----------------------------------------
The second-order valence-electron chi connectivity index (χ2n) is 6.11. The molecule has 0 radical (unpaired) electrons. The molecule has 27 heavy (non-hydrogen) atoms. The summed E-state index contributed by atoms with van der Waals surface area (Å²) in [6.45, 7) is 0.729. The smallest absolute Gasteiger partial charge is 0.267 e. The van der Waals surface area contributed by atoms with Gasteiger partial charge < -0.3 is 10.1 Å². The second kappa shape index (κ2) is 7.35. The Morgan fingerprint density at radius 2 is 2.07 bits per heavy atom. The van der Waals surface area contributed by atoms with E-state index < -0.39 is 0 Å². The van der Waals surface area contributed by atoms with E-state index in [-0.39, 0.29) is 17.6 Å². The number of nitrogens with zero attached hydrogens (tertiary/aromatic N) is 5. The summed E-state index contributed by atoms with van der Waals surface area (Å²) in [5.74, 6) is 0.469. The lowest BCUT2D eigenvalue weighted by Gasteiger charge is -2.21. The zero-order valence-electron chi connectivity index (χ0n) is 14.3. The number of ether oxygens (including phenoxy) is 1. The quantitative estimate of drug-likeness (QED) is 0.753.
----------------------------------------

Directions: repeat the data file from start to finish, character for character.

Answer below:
The second-order valence-electron chi connectivity index (χ2n) is 6.11. The molecule has 0 radical (unpaired) electrons. The molecule has 27 heavy (non-hydrogen) atoms. The summed E-state index contributed by atoms with van der Waals surface area (Å²) in [6.45, 7) is 0.729. The smallest absolute Gasteiger partial charge is 0.267 e. The van der Waals surface area contributed by atoms with Gasteiger partial charge < -0.3 is 10.1 Å². The second kappa shape index (κ2) is 7.35. The Morgan fingerprint density at radius 2 is 2.07 bits per heavy atom. The van der Waals surface area contributed by atoms with E-state index < -0.39 is 0 Å². The van der Waals surface area contributed by atoms with E-state index in [-0.39, 0.29) is 17.6 Å². The number of nitrogens with zero attached hydrogens (tertiary/aromatic N) is 5. The summed E-state index contributed by atoms with van der Waals surface area (Å²) in [5.74, 6) is 0.469. The lowest BCUT2D eigenvalue weighted by Gasteiger charge is -2.21. The zero-order valence-electron chi connectivity index (χ0n) is 14.3. The number of ether oxygens (including phenoxy) is 1. The quantitative estimate of drug-likeness (QED) is 0.753.